The Bank Swallow is a small, slender song bird. In its typical adult appearance, the bird is white on the underneath and brown on top of its feather coat, with a dark band running across and extending all the way down to the middle of its chest. It has a small bill and supports long wings of about 25-29 cm which help it during flight. They are usually 12-14 cm in length, and weigh around 10-19 grams. Traditionally, Bank Swallows nest in colonies along the streamside banks of North America, but they can also be found across Europe and Asia. The British name for Bank Swallows is Sand Martin and is commonly used across Britain; other Spanish and French names for the bird are also commonly used in the respective countries.

Bank Swallow Habitat

Since they live in low areas mostly around rivers, streams, ocean coasts or reservoirs, the territories they are found in are vertical cliffs or banks. Here they nest in colonies which include up to 20,000 nests. In the past, Bank Swallow bird was commonly found around natural bluffs or on the streamside. However, with the seemingly increased eroding, the Bank Swallows have re-located their colonies to more man-made sites like quarries made out of sand or gravel, or road cuts. These locations offer the same support as a vertical cliff and allow for stability of their nests. As you can see in bank swallow pictures, these nests are very carefully made and placed. Each nest is made in such a way that it forms a chamber. The male member uses his small, cone shaped bill along with feet and wings to dig burrows which are perpendicular to the ground level and go about 25 inches into the side of the banks. These burrows eventually lead to the nest chamber, as the male widens them upwards and from both sides in such a way that constant temperatures can be maintained inside the burrow. Then the female member builds the nest by constructing a mat of straw, grasses, leaves, or rootlets that she collects from around the banks. This mat is 1 inch thick and 5 inches in diameter to offer support and firmness.

Bank Swallow Breeding Style

Since the Bank Swallows make nests in large colonies, they do it around fairly loose soils so that it is easy to burrow in. Similarly, these areas are located near water bodies so that there is vertical space for the birds to fly. It is one of the interesting bank swallow facts that every individual chooses a colony first, then a nest location within that colony area. Interestingly, it is the male that digs the burrow before it has a mate. It is only then that a female hovers itself over the burrow she chooses and then mates with the male in that nest site. The Bank Swallows carefully choose a location that is in the upper third part of the bank so that few ground predators can attack them. They mostly eat insects like bees, wasps, ants, butterflies or moths. Since they live near water, it is easy for the Bank Swallows to catch food. They fly at a height of about 50 ft above open water or ground and catch insects, and then feed either singly or with large groups from their colonies.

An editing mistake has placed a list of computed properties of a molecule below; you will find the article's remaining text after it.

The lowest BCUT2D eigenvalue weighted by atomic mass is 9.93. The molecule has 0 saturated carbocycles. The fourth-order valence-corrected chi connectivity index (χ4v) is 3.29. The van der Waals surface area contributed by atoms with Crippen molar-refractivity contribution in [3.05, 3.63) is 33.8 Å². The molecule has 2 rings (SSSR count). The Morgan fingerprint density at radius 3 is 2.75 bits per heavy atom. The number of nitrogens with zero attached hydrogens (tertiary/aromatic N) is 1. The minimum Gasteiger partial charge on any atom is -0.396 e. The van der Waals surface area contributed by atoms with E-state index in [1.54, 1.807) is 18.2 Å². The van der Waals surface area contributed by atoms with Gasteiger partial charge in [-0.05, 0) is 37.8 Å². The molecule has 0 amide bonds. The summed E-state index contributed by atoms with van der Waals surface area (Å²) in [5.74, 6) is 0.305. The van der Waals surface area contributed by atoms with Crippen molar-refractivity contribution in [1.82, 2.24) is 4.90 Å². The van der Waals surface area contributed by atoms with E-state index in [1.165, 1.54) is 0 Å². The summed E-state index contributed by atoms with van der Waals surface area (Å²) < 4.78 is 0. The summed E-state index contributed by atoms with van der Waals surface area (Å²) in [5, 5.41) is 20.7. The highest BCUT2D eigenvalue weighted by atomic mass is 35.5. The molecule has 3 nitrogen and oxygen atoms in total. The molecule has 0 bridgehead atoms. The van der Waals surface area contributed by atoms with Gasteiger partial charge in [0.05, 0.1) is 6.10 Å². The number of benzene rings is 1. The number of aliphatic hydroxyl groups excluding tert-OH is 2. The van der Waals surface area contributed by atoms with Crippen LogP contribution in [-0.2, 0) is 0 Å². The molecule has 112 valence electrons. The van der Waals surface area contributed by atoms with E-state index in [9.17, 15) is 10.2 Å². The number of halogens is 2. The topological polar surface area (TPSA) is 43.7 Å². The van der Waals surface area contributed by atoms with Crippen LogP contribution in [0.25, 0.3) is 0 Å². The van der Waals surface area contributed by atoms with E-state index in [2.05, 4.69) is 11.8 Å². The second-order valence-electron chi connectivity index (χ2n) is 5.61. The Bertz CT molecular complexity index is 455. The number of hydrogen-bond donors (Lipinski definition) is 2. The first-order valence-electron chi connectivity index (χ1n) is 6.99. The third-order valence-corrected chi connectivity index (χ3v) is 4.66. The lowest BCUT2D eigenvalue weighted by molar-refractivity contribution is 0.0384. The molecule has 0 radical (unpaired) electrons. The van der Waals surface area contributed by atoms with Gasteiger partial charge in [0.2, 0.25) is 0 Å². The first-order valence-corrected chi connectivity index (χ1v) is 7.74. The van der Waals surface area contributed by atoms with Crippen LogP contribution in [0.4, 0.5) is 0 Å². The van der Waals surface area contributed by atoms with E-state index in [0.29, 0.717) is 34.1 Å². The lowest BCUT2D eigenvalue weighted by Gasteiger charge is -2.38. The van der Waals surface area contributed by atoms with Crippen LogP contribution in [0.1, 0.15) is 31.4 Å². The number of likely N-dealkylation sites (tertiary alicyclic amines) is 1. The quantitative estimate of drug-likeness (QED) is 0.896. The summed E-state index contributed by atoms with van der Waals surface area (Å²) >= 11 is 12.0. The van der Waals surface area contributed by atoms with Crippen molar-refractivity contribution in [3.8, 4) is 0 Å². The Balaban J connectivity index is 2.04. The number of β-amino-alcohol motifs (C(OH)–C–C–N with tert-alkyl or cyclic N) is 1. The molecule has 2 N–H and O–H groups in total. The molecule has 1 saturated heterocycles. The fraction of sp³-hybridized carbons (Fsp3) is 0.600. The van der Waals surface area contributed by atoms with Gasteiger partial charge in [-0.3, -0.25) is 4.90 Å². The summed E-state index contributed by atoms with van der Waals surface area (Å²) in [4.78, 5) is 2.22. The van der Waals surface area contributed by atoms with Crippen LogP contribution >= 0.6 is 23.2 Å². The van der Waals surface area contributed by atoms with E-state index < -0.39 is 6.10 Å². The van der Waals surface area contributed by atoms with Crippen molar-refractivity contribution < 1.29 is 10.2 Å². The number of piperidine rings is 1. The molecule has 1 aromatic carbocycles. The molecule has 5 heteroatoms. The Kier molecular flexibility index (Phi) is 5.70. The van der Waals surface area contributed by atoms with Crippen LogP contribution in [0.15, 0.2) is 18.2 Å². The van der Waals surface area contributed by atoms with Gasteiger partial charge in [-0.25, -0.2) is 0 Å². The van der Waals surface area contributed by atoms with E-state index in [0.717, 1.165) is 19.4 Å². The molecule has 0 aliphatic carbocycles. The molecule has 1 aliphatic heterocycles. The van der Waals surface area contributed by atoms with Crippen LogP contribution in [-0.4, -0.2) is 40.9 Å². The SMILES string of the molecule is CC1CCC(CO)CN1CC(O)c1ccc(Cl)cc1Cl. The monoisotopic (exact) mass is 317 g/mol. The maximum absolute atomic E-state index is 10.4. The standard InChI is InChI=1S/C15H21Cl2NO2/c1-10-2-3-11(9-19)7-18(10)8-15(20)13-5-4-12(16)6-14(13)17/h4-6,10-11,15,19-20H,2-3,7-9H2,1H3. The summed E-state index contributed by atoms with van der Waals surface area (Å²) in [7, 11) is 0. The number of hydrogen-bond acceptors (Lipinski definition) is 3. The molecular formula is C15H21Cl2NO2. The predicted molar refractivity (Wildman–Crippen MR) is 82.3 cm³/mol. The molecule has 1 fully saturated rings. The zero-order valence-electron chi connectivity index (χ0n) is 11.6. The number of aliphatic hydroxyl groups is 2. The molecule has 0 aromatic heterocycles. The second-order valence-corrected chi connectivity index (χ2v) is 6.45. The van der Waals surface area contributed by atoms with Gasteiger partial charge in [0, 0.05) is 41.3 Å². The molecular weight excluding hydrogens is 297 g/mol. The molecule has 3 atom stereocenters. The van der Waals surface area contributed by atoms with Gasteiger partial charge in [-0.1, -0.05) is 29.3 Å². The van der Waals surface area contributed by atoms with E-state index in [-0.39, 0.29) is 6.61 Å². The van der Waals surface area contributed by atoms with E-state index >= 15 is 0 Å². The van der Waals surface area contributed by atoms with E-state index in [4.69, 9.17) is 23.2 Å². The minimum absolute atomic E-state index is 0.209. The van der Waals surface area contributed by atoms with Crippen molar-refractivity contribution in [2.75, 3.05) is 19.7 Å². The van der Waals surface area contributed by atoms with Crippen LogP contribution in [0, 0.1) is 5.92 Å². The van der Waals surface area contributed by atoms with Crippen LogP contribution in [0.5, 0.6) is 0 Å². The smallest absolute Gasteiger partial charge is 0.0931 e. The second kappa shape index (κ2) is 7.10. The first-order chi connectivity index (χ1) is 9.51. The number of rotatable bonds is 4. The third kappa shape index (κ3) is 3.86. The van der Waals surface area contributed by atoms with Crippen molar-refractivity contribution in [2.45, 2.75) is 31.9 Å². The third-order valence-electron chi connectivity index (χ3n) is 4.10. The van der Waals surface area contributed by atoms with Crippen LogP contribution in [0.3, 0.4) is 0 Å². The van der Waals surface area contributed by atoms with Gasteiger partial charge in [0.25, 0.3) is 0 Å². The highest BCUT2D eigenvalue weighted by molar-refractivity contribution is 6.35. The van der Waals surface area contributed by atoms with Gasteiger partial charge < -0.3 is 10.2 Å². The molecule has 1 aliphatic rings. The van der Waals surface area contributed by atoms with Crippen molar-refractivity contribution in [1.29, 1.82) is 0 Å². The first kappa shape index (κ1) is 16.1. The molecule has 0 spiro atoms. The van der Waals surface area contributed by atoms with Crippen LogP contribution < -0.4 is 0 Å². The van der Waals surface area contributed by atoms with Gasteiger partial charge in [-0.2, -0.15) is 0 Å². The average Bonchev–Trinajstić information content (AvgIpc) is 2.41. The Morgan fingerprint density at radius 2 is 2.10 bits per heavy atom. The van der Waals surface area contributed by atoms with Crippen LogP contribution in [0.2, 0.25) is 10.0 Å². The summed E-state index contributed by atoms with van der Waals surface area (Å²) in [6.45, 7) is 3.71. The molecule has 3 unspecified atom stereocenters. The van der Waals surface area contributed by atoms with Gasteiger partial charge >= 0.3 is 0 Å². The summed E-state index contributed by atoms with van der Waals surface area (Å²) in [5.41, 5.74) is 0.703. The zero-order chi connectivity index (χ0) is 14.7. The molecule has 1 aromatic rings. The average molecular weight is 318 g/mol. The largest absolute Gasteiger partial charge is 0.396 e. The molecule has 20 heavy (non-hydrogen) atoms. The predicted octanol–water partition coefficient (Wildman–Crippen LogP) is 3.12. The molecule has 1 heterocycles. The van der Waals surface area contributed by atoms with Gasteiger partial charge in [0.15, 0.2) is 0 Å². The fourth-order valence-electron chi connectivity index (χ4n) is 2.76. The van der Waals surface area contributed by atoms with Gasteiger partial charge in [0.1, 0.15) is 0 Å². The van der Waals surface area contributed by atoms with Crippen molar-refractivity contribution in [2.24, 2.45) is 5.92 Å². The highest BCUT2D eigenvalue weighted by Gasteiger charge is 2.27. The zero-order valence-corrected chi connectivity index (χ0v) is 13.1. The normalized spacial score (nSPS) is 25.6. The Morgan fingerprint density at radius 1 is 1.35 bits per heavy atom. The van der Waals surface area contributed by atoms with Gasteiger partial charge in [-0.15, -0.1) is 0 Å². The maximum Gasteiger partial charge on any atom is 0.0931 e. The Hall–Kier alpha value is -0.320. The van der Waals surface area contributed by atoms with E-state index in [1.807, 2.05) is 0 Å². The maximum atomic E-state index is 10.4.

Distinctive Behavioral Patterns

Bank Swallows have a set of distinctive behavior that instantly distinguishes them from other such bird species. These include the seemingly different pattern of flying with shallow, fluttery wing beats. They glide for 2 seconds but have a less twisty and straighter flight than other Swallows. Bank Swallows are extremely social; this can be seen clearly from their large colonies also. They are rarely ever alone and have developed complex social behaviors. During the extreme cold weather, they are seen huddling with one another and even with other Swallows. However, they also commonly fight with one another for nest locations, mates, or nest materials.

Bank Swallow Life Threats

Despite their small size, Bank Swallows are very interesting birds. They are present in a fairly large and stable number and despite the fact that monitoring them isn’t very easy; there are no evident threats to their survival and population. This doesn’t mean that there aren’t any factors which might cause a decrease in their number. These factors generally include changes in their nesting, like erosion, floods, road building projects that remove banks or make them less steep and unsuitable for Bank Swallows. Since they are found together in their colonies in large numbers, any harm caused to Bank Swallows brings large scale destruction for their population.

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